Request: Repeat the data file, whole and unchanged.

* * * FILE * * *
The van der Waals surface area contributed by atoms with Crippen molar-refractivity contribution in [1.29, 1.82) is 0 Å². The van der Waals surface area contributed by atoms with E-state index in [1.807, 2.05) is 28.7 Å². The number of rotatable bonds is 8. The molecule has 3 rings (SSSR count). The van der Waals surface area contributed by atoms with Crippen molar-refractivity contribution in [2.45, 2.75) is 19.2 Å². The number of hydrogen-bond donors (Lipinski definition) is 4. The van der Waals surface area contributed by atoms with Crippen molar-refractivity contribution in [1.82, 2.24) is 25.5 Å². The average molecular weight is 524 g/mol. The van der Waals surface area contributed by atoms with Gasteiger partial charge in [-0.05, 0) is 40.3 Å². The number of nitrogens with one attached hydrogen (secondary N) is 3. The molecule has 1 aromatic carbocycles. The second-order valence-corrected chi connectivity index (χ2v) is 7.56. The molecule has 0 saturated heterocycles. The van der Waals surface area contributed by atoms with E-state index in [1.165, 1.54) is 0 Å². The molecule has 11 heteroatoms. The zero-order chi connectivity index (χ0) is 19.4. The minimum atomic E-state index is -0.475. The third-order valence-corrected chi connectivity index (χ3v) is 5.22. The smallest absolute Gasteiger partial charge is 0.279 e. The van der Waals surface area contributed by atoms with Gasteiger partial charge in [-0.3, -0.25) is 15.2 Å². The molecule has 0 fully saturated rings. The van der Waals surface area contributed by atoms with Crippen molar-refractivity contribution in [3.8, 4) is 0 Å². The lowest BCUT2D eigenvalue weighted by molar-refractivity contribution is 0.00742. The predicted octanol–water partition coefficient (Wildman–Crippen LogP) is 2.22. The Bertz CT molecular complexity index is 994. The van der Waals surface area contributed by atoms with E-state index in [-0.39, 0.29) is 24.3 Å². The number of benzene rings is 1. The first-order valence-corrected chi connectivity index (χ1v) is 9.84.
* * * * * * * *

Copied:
The van der Waals surface area contributed by atoms with Crippen molar-refractivity contribution in [1.29, 1.82) is 0 Å². The van der Waals surface area contributed by atoms with E-state index in [1.807, 2.05) is 28.7 Å². The number of rotatable bonds is 8. The molecule has 3 rings (SSSR count). The van der Waals surface area contributed by atoms with Crippen molar-refractivity contribution in [2.45, 2.75) is 19.2 Å². The number of hydrogen-bond donors (Lipinski definition) is 4. The van der Waals surface area contributed by atoms with Crippen molar-refractivity contribution in [1.82, 2.24) is 25.5 Å². The average molecular weight is 524 g/mol. The van der Waals surface area contributed by atoms with Gasteiger partial charge in [-0.05, 0) is 40.3 Å². The number of nitrogens with one attached hydrogen (secondary N) is 3. The molecule has 1 aromatic carbocycles. The second-order valence-corrected chi connectivity index (χ2v) is 7.56. The molecule has 0 saturated heterocycles. The van der Waals surface area contributed by atoms with E-state index in [1.165, 1.54) is 0 Å². The molecule has 11 heteroatoms. The zero-order chi connectivity index (χ0) is 19.4. The minimum atomic E-state index is -0.475. The third-order valence-corrected chi connectivity index (χ3v) is 5.22. The smallest absolute Gasteiger partial charge is 0.279 e. The van der Waals surface area contributed by atoms with Gasteiger partial charge in [-0.3, -0.25) is 15.2 Å². The molecule has 0 fully saturated rings. The van der Waals surface area contributed by atoms with Crippen molar-refractivity contribution in [3.8, 4) is 0 Å². The lowest BCUT2D eigenvalue weighted by molar-refractivity contribution is 0.00742. The predicted octanol–water partition coefficient (Wildman–Crippen LogP) is 2.22. The Bertz CT molecular complexity index is 994. The van der Waals surface area contributed by atoms with E-state index in [-0.39, 0.29) is 24.3 Å². The number of benzene rings is 1. The first-order valence-corrected chi connectivity index (χ1v) is 9.84.